Hung jury stops trial in Rangely hatchet slaying
A lone juror in a trial lasting more than a month Meeker prevented conviction of a man in the hatchet slaying of his father in Rangely.
Others who weighed the defendant’s fate alternately described the circumstance of a holdout juror as the weakness or strength of the jury system.
The 12-person jury began deliberations Feb. 2 in the case of Jerry Snider Jr. But Judge Gail Nichols declared a mistrial a week later after the panel failed to reach a unanimous verdict. Eleven of the jurors decided Snider was guilty of first-degree murder, but the 12th didn’t agree.
Ninth Judicial District Attorney Martin Beeson said a retrial is scheduled for May 4 through June 8.
Snider, 30, pleaded not guilty by reason of insanity in the July 2009 murder of Jerry Snider Sr. in the elder Snider’s Rangely home.
“Certainly I respect the jury’s final outcome,” Beeson said.
Prosecutors sought to have the holdout juror excused for misconduct, but Nichols declined to consider the allegation, saying if misconduct were established, the result would be a mistrial, the same as in the case of a hung jury.
“I’m very frustrated,” juror Joey Brasfield said later Wednesday, “frustrated with the time that it took out of my life for nothing, and the taxpayer money that was at stake.”
He said the dissenting juror wouldn’t give direction to others on the panel or try to work with them.
“I think that we need to fix our system. We can’t be held hostage in the jury room because of one juror,” said Brasfield, who said he’s convinced Snider is “a cold-blooded killer.”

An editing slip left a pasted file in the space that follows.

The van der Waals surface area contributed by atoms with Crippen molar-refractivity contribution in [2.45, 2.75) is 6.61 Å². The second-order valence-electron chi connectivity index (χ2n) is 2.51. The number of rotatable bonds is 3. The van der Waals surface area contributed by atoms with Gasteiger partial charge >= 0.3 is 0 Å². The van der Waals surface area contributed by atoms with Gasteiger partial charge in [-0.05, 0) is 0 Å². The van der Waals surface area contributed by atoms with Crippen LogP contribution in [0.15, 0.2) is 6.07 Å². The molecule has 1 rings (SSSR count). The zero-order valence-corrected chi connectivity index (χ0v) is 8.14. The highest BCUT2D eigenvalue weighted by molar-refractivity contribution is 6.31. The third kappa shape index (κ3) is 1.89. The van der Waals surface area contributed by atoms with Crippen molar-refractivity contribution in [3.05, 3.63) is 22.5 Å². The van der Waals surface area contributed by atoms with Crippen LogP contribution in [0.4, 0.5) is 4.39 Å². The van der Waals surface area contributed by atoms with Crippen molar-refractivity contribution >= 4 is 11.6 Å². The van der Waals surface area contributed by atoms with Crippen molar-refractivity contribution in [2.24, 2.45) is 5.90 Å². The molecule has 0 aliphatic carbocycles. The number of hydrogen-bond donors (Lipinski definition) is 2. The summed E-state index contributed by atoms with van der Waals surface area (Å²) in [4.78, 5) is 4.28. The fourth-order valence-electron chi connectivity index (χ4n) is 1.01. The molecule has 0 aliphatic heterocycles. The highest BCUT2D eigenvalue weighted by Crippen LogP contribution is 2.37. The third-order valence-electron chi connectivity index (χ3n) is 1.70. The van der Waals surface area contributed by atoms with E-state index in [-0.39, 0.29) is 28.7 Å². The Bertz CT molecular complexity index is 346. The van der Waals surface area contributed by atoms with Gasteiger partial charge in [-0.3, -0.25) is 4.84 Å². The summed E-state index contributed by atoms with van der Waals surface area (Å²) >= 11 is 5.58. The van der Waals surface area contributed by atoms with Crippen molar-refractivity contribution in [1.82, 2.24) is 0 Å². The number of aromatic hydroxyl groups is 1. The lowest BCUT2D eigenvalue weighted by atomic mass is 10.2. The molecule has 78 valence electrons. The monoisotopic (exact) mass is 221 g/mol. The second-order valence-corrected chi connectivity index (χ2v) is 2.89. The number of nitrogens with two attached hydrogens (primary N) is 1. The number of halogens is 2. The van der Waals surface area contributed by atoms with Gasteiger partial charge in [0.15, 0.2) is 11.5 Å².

But jury foreman Mike Brennan indicated that while he disagrees with the holdout, he respects the requirement for a unanimous verdict for a conviction, and there’s something to be said for sticking to one’s convictions under pressure.
“I admire that that’s the way it is. That’s what makes the jury system work. If we were able to sit there and browbeat that person into submission, then our jury system is down the drain.”
The holdout juror could not be reached for comment.
Coincidentally, Brennan served as the jury foreman in the last murder trial in Meeker. In 1999, Chuck McDowell was convicted of first-degree murder after shooting his wife a year earlier in Glenwood Springs. The trial was moved to Meeker because of pretrial publicity.
Brennan said the hardest thing for many jurors Wednesday was sitting in court after the mistrial and hearing Nichols schedule a retrial due to the hung jury.
“We hadn’t done our job, hadn’t been able to do our job,” he said.
Brennan said he pretty much went without income for five weeks because he is self-employed as a saddle maker. He said some other jurors also were hit hard by the time away from their jobs, but none of them wanted to quit the case.
Snider’s public defenders are expected to again seek a change of venue in the case because of pretrial publicity, something Nichols rejected for the first trial. Beeson said he again would oppose moving the trial.
Dozens of witnesses had been called for the trial and now face the prospect of having to testify once again.
“We’ll get it done. We got it done the first time. We’ll get it done the second time,” Beeson said.
Asked what the trial has cost his office, he said, “I don’t have the figures on that, but I can tell you that it’s substantial.”
Snider remains in the Rio Blanco County jail on a no-bond hold. Beeson has ruled out the death penalty in the case, but Snider faces life in prison if convicted of first-degree murder.